• http://www.credit.com/ Credit.com Credit Experts

    Paying them off more quickly than agreed might not help your scores — unless it also helps you reduce the amount of your overall available credit that you’re using. You want to aim to use no more than 30% of your limit (less than 10% is even better). Credit.com has a tool that shows you how much of your credit you’re using, and offers a plan to show you how various actions on your part are likely to affect your score. You’ll find it here: http://www.credit.com/how-it-works/?utm

  • Guest1

    Well, patricia, you’re right. If you pay them off while they are closed, you have the option to reapply for one of your credit accounts.

  • postal_blonde

    I found paying them off did help and making sure you pay everything on time. Not always will it drop off in 7 yrs ….If they attempt to collect from you 6yr and 360 days, it starts that 7 yrs all over again. I paid what i could until they were clear. It shows you are trying.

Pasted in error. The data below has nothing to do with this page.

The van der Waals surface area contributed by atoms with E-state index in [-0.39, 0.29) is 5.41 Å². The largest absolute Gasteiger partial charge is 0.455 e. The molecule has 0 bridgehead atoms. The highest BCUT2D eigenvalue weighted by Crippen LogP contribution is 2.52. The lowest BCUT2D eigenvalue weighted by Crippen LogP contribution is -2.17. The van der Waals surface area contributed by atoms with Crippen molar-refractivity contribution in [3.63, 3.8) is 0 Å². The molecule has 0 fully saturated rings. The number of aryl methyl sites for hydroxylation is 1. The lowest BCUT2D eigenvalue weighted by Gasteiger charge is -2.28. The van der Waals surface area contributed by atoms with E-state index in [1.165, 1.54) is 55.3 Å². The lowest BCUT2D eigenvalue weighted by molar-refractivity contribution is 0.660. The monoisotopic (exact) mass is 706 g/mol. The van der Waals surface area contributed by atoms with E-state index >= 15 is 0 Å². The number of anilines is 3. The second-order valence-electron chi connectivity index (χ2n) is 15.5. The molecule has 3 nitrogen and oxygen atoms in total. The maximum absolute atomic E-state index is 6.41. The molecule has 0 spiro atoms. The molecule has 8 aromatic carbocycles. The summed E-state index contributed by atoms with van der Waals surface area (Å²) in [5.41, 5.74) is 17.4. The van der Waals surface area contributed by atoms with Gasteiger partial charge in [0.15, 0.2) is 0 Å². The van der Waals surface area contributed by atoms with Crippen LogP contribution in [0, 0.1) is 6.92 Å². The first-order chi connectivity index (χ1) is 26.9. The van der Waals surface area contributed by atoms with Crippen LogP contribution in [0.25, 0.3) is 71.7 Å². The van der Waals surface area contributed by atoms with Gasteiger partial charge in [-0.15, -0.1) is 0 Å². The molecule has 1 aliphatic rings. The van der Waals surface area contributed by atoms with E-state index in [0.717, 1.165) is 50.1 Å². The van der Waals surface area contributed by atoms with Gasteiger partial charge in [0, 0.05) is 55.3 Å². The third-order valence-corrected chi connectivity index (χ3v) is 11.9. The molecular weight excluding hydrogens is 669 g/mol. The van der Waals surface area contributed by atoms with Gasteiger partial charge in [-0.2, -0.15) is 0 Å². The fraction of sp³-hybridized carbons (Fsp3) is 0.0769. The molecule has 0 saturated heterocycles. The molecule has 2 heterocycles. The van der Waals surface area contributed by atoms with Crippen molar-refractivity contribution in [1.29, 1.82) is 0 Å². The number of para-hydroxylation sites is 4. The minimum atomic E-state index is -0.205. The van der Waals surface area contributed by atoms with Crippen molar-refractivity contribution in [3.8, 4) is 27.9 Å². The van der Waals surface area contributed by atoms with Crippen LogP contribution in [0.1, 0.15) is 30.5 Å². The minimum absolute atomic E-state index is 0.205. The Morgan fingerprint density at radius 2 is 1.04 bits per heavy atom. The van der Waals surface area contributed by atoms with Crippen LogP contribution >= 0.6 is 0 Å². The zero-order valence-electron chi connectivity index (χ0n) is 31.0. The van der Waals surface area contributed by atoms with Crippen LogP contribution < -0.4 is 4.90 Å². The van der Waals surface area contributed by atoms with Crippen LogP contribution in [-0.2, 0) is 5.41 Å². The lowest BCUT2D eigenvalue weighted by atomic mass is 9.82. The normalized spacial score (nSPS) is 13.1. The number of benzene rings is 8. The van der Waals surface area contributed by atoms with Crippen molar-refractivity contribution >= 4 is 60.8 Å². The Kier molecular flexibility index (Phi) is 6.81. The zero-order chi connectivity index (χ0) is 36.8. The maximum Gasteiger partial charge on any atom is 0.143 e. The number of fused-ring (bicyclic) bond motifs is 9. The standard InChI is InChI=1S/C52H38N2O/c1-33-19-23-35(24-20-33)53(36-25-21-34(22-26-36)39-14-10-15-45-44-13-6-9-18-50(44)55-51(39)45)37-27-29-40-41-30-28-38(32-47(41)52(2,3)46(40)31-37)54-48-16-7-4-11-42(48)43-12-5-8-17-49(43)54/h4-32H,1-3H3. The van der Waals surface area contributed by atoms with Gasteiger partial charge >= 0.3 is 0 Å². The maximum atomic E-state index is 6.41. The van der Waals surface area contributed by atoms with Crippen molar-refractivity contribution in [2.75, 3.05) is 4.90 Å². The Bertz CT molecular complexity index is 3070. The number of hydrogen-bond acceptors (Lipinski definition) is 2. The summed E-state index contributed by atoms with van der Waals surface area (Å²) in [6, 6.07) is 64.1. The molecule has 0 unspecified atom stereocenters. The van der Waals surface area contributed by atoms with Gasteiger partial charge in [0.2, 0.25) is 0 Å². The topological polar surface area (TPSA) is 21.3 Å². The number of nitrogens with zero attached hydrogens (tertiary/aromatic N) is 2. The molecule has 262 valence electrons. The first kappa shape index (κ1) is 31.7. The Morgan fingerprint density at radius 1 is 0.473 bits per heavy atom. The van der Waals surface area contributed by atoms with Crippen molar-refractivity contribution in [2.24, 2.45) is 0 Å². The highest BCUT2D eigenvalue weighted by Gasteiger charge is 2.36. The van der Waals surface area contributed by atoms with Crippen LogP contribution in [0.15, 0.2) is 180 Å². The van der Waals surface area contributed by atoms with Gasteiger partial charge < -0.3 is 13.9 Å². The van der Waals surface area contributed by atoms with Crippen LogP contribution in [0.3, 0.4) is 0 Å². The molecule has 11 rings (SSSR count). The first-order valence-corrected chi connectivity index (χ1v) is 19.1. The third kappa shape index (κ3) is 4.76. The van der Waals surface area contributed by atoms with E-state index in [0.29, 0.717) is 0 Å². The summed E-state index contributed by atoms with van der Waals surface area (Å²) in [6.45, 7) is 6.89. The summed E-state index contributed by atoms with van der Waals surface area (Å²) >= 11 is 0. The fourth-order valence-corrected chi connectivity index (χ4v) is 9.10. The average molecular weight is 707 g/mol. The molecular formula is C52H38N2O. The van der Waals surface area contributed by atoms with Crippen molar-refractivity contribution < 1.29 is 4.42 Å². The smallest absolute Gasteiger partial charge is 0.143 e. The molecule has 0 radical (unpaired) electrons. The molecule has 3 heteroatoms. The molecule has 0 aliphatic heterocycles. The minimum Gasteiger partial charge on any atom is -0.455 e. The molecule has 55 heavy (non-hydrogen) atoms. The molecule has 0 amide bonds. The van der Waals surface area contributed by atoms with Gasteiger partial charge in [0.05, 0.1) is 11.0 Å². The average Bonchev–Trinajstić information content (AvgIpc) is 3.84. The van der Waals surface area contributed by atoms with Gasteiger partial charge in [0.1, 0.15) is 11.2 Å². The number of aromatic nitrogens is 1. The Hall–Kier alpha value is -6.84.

• South Dakota

    Thank you for saying that it’s ok to pay the card with the lowest balance first. I find that the satisfaction of paying off a balance is motivation to work on the next bill!

    • http://www.credit.com/ Credit.com Credit Experts

      Different things work for different people — but staying motivated is key! It’s important to find a way that works for you.

  • http://www.Credit.com/ Gerri Detweiler

    Congratulations! No, it won’t hurt at all to pay them off right away. Just don’t close the accounts. Leave them open if possible. Are you monitoring your scores? I’d love to hear what happens to your scores before and after. You can free credit score here.

    • HBgoldie

      Hello,
      I have many doctor bills that I can not pay. I am disabled and have ben thinking of applying for bankruptcy? Is this a bad idea?

      • http://www.credit.com/ Credit.com Credit Experts